An important observation from our study is also a strong decline of the antibody levels 4 months after the first dose administration. This supplements and particularizes the findings of Tré-Hardy et al., who reported a significant antibody decline between the measurements 3 and 6 months after the first dose of the mRNA vaccine administration [25]. Based on Tré-Hardy’s and similar findings, Lippi et al. suggested that the antibody titration in the context of the COVID-19 vaccination could be performed at the baseline, after a month, and then after 6 months [16].
In agreement with a few previously published papers [18,22,26,27,28], we found that the antibody concentrations depended on the sex and age of the subjects. For example, Lo Sasso et al. reported significantly higher basal post-vaccination anti-S-RBD IgG levels in females in comparison to males but no significant difference in the rate of the antibody decay [27]. In contrast to that, we observed similar levels of the antibodies at the peak of the response (day 30′), with the differences between the sexes revealing themselves afterwards. In our study, the higher level of the antibodies in women versus men was particularly pronounced on days 60′, 90′, and 120′, which could indicate a more sustained IgG production in women.
It has also been reported [26,27,28,29] that the antibody production is affected by the age of the subjects. Our results picture a similar tendency, but only over the first month of the study, when the younger subjects (<60 y/o) produced more antibodies. However, the differences observed were significant only on day 30′, when younger participants reached the maximum median concentration (3360 BAU/mL). The older subjects mounted the strongest response later, on day 60′ (median concentration of 2000 BAU/mL). This delay in the immune reaction in the elderly was also noted by Schwarz et al. [28]. However, we did not observe a correlation between the age and anti-spike IgG concentration four months after vaccination. Together, these findings may indicate that, although it takes longer for the elderly to develop the optimal response to the vaccination, once it is achieved, the antibody concentrations are similar to the younger vaccinees.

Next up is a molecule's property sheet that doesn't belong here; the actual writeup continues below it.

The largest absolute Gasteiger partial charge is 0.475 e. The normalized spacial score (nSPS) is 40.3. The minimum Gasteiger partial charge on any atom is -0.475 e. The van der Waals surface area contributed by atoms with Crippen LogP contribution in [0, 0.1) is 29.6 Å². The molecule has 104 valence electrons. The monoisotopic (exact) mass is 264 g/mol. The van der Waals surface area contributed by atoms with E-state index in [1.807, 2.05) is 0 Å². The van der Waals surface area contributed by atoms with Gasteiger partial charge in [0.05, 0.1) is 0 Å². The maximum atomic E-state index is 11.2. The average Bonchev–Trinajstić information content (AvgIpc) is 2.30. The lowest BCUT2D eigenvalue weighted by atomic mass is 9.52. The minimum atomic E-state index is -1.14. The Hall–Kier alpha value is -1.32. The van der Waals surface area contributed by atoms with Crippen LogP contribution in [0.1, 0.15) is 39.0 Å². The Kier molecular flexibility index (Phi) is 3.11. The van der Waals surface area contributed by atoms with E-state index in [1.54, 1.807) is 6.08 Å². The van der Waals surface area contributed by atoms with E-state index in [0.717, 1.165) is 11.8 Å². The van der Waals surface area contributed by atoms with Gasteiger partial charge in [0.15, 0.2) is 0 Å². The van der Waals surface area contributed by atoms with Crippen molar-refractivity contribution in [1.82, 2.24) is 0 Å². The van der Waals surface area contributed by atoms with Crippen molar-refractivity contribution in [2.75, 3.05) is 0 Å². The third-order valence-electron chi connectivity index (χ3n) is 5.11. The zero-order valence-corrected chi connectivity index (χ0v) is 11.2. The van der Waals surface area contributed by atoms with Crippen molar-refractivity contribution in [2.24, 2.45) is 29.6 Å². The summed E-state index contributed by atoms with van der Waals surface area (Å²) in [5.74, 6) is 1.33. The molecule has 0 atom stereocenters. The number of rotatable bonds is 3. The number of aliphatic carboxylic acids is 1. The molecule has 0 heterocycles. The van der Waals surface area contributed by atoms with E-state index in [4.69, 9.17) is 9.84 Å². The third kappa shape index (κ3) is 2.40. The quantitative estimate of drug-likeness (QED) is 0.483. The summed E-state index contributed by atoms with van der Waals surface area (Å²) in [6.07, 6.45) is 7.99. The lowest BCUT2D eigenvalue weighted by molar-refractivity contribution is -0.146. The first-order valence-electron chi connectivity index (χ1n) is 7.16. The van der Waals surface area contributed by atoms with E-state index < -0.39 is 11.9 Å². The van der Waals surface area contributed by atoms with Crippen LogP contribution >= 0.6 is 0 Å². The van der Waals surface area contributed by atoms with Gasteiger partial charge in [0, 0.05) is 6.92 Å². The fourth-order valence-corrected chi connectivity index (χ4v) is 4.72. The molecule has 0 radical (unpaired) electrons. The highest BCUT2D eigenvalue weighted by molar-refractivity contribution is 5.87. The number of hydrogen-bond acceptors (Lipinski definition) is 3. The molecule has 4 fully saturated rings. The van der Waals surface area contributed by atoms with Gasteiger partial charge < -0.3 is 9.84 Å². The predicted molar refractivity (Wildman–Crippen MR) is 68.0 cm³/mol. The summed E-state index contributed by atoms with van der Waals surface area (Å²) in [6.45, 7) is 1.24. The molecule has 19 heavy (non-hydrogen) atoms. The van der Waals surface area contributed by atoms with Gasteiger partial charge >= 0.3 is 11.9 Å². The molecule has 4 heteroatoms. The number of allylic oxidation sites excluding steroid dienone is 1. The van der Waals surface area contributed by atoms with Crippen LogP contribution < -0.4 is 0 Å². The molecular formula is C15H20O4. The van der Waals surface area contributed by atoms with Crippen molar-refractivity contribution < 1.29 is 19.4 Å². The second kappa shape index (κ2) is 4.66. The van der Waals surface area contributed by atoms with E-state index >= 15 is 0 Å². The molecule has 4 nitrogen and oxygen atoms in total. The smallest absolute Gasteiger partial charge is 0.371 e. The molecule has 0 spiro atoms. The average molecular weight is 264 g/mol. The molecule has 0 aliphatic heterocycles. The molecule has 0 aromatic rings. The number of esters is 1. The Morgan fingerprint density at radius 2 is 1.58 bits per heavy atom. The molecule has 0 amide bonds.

It may be assumed that the immunity to SARS-CoV-2 infection is at least to some extent dependent on the specific binding and/or neutralizing antibodies. One of the studies on mRNA COVID-19 vaccine effectiveness in the real-world setting reported decreasing yet still strong protection against infection in vaccinees followed for 5 months [30]. This seems to be reflected in the antibody titer waning observed over the course of our study, which was, however, still high in the majority of the subjects 4 months after the vaccination. The information or even clues on the protective antibody concentration are, unfortunately, still lacking. Hence, the surrogate indicators tend to be used to provide some information on the level of protection associated with a given antibody concentration. One such indicator is the correlation between the anti-S antibody level and the neutralization capability. Since the SARS-CoV-2 spike (S) glycoprotein promotes the entry into host cells [14], the antibodies recognizing this protein, or its subunit, RBD, have been considered neutralizing. The assay used in this study quantifies the antibodies targeting the trimeric structure of the spike protein. This test design widens the spectrum of the exact antibodies specificities that are detected and may be related to the overall neutralization capability. Based on the producer’s validation studies, the results higher than 520 BAU/mL, obtained with the LIAISON® SARS-CoV-2 TrimericS IgG, could be considered protective. Such a value was reached at least at one time point of the study by all of the participants. Acknowledging this optimistic finding, we must mention that, on day 120′, 17 subjects had antibody concentrations below this threshold. Of note, five of them were male (more than 1/3rd of the men included in this study), which further points to the weaker humoral response in men.